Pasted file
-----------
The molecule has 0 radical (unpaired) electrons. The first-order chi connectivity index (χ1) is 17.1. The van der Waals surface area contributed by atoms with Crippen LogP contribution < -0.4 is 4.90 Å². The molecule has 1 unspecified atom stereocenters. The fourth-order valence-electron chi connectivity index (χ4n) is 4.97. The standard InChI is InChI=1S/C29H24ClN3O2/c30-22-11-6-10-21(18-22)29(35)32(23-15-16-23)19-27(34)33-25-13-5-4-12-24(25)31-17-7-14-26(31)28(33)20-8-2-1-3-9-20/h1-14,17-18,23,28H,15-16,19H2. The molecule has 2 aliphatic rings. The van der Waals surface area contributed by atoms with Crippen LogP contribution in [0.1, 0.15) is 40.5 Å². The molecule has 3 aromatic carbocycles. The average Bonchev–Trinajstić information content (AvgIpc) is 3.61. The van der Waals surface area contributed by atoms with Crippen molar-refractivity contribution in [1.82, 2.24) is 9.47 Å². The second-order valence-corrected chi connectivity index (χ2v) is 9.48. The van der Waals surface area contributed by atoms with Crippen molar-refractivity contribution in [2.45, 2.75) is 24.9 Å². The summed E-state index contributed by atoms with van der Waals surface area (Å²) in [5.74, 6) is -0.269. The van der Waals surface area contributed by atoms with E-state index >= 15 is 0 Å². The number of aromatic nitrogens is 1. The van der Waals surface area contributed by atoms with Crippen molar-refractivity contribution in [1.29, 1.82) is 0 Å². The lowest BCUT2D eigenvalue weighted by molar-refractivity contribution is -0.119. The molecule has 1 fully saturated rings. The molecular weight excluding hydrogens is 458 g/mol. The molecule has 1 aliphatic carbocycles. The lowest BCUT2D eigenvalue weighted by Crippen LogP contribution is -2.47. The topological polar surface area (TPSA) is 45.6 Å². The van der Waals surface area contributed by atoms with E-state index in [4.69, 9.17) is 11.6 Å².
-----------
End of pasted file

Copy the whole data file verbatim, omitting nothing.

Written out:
The molecule has 0 radical (unpaired) electrons. The first-order chi connectivity index (χ1) is 17.1. The van der Waals surface area contributed by atoms with Crippen LogP contribution < -0.4 is 4.90 Å². The molecule has 1 unspecified atom stereocenters. The fourth-order valence-electron chi connectivity index (χ4n) is 4.97. The standard InChI is InChI=1S/C29H24ClN3O2/c30-22-11-6-10-21(18-22)29(35)32(23-15-16-23)19-27(34)33-25-13-5-4-12-24(25)31-17-7-14-26(31)28(33)20-8-2-1-3-9-20/h1-14,17-18,23,28H,15-16,19H2. The molecule has 2 aliphatic rings. The van der Waals surface area contributed by atoms with Crippen LogP contribution in [0.1, 0.15) is 40.5 Å². The molecule has 3 aromatic carbocycles. The average Bonchev–Trinajstić information content (AvgIpc) is 3.61. The van der Waals surface area contributed by atoms with Crippen molar-refractivity contribution in [1.82, 2.24) is 9.47 Å². The second-order valence-corrected chi connectivity index (χ2v) is 9.48. The van der Waals surface area contributed by atoms with Crippen molar-refractivity contribution in [2.45, 2.75) is 24.9 Å². The summed E-state index contributed by atoms with van der Waals surface area (Å²) in [5.74, 6) is -0.269. The van der Waals surface area contributed by atoms with E-state index >= 15 is 0 Å². The number of aromatic nitrogens is 1. The van der Waals surface area contributed by atoms with Crippen molar-refractivity contribution in [1.29, 1.82) is 0 Å². The lowest BCUT2D eigenvalue weighted by molar-refractivity contribution is -0.119. The molecule has 1 fully saturated rings. The molecular weight excluding hydrogens is 458 g/mol. The molecule has 1 aliphatic carbocycles. The lowest BCUT2D eigenvalue weighted by Crippen LogP contribution is -2.47. The topological polar surface area (TPSA) is 45.6 Å². The van der Waals surface area contributed by atoms with E-state index in [4.69, 9.17) is 11.6 Å².